Today Time published an article entitled “Online Shopping Was Suppose to Keep People Out of Traffic. It Only Made Things Worse”. For those of us in the retail planning space, we’ve been seeing this challenge for quite some time and have been taking stock of how cities are changing and responding as a result of our growing on-line shopping habits.

Take grocery store deliveries. In Manhattan, Fresh Direct trucks idle on some city streets – part of a hub and spoke delivery model that ensures groceries are kept refrigerated until delivery men put them on hand carts to their final destination. These trucks often get ticketed (they are idling after all – which is not only illegal but results in air pollution that cities could do without) and the tickets themselves are essentially the cost of doing business. Sort of like renting a storefront, but instead it’s a parking spot! From the grocers points of view, delivering groceries that have gone bad is too much of a risk.

So what can cities do to address these challenges? One option is to create zones for trucks to park, with sidewalk electric hook ups for their generators so that they are able to reduce the air pollutants from the burning of diesel fuel. Another option might be to encourage (through incentives) or require (through regulation) that truck fleets are electric and that there are parking spots with hookups to the electric grid.

This picture was taken from an NYC bus during the morning rush hour. A delivery truck has no where to stop along this long stretch of 34th Street in Manhattan but in the bus lane.

Another challenge? Delivery trucks. They have to pull over somewhere. And that somewhere is sometimes, by necessity and in places where there is no other option, a bike lane. Without a street design that accommodates delivery trucks, the conflict between cyclists, buses, cars and delivery trucks will only increase.

The realization that retail was wreaking havoc on supply chain logistics was an “aha” moment for me a few years ago. In late 2016 I spoke at a conference in Portland and afterwards was approached by Professor Jose Holguin-Veras, Director of the VREF Center of Excellence for Sustainable Urban Freight Systems. Professor Holguin-Veras invited me to give a web presentation to his “Freight and Efficient Land Uses” class at Rensselaer Polytechnic Institute. At first I was a bit confused. What could I contribute to the conversation around “urban freight”? Through our subsequent discussions, I quickly realized that on-line shopping was poised to significantly disrupt the ways in which we use our streets, manage our curbs, and think about how buildings are built to accommodate the packages – and yes, groceries in need of refrigeration. In the past, these challenges were handled directly by the shopper, who would go to a store, purchase goods and return home. But in a post-Amazon economy, every single click or purchase requires a box truck and delivery person. As a result, we have created a nightmare scenario in which we have embedded additional waste into our supply chain on a number of fronts, from the boxes that are delivered to our doorsteps to the diesel fuel used to run trucks. Not to mention the idling while double parked – an environmental and logistical challenge in dense urban places. The problem of double parked trucks has become so acute that Streetsblog, an NYC-based transportation advocacy group, just wrote a song and video entitled “Here Comes UPS” written to the tune of “Here Comes Santa Claus”.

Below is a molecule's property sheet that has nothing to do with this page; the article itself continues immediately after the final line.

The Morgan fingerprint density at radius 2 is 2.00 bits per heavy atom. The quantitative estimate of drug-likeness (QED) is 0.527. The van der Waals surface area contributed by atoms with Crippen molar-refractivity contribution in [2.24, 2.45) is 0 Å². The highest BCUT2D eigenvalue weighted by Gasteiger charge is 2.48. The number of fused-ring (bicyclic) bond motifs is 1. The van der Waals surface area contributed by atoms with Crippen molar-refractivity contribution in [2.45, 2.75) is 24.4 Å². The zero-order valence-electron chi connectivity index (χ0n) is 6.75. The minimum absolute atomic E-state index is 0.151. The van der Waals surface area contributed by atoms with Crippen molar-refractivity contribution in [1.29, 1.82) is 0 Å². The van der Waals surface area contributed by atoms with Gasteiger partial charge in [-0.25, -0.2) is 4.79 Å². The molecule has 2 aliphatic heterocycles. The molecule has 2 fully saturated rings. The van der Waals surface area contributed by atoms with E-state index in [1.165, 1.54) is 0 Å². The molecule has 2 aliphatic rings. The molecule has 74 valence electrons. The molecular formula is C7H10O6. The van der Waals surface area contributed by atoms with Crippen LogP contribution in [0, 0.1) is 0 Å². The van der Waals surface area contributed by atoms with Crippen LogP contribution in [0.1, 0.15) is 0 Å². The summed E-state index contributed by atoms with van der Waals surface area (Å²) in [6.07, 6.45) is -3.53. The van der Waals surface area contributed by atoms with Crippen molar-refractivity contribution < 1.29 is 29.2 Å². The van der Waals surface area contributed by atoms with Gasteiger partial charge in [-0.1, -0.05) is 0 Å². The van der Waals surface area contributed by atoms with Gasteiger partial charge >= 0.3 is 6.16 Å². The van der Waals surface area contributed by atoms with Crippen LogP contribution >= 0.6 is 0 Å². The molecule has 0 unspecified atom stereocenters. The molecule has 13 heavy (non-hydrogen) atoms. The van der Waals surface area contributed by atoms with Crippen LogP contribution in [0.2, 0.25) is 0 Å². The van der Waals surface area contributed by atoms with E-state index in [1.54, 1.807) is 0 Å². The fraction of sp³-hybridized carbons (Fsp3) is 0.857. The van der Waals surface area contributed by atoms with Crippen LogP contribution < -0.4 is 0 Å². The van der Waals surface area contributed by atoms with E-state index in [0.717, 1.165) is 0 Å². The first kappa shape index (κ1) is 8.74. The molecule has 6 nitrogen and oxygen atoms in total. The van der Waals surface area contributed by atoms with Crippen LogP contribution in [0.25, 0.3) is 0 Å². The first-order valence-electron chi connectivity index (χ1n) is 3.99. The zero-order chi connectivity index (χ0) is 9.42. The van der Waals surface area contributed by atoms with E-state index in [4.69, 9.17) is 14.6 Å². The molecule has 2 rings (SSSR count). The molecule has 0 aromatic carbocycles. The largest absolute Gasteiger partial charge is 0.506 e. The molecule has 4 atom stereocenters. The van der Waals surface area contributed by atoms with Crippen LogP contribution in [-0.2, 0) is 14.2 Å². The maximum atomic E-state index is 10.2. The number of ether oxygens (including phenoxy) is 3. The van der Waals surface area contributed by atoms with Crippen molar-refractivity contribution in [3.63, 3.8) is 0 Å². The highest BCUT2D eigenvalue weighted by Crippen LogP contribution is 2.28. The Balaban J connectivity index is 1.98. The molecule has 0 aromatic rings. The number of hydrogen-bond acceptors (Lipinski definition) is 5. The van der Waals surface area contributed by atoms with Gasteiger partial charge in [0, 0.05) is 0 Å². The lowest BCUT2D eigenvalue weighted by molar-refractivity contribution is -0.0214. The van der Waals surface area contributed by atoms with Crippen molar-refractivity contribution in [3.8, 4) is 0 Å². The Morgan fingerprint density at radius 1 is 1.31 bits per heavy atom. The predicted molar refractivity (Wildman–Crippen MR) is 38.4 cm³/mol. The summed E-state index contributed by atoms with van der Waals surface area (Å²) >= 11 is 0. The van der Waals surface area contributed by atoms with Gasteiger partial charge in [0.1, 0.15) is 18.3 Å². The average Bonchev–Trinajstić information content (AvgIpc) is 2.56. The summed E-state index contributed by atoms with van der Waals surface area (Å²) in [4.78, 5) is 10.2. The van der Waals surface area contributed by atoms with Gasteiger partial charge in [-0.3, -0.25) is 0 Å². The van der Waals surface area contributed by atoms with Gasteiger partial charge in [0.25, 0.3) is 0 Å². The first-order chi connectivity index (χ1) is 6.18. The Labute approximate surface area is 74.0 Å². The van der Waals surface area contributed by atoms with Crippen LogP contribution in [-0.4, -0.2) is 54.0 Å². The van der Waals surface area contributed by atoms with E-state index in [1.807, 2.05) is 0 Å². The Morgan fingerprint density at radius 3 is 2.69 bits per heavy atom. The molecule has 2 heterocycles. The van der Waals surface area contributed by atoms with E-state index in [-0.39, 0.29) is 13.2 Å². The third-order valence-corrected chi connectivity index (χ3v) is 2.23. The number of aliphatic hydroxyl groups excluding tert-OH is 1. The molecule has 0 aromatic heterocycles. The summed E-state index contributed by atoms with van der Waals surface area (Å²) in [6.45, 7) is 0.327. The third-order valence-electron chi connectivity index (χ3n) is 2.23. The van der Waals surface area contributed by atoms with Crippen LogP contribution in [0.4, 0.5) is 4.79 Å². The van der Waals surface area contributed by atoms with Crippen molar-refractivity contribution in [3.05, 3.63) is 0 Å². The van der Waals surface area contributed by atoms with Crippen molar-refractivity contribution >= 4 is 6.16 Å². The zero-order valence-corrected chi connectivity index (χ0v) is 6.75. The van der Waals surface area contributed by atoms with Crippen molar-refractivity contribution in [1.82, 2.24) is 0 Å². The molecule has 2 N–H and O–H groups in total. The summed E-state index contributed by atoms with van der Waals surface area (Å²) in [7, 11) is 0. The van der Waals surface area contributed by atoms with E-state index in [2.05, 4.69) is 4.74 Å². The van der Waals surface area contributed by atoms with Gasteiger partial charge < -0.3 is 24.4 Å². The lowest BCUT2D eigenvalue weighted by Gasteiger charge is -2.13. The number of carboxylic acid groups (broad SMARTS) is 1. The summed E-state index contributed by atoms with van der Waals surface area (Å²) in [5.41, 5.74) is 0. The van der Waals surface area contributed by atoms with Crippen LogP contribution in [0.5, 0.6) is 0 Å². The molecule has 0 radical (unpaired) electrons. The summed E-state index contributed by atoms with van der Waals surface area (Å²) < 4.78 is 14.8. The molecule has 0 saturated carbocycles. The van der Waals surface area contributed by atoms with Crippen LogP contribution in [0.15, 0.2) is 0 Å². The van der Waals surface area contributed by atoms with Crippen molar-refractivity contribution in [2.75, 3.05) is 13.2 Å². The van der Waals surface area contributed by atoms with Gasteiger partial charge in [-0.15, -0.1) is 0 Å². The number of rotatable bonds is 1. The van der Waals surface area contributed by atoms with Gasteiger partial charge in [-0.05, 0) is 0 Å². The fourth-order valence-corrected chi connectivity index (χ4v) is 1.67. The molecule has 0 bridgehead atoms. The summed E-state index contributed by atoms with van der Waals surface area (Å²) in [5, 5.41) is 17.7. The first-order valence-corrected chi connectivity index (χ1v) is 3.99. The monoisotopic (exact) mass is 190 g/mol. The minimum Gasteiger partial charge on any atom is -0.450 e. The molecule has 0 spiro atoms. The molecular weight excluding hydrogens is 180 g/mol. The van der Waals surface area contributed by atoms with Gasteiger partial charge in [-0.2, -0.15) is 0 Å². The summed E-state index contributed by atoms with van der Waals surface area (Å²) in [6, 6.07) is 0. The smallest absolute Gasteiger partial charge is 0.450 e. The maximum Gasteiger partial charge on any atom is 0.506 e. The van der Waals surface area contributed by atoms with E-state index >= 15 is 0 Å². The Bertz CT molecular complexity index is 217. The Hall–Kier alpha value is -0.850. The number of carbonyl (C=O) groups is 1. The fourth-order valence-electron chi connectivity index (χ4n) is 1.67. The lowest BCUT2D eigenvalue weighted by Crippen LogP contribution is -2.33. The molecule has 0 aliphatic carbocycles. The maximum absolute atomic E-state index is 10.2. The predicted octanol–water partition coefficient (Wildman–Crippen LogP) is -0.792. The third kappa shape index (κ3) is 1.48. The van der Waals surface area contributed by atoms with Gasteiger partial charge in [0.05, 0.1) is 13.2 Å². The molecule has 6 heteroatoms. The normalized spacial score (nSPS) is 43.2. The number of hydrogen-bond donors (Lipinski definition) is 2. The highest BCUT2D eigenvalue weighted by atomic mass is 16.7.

But the bike advocates are only half right in their vocal opposition to blocked bike lanes. We also need meaningful solutions that revisit the entire purpose of our public streets and that enable the sharing of this precious public resource by cyclists, pedestrians, e-scooters, parked and moving cars and yes, delivery trucks. That is a lot to ask of the street…but new ideas and concepts are on the horizon. But we’ll save THAT discussion for another post…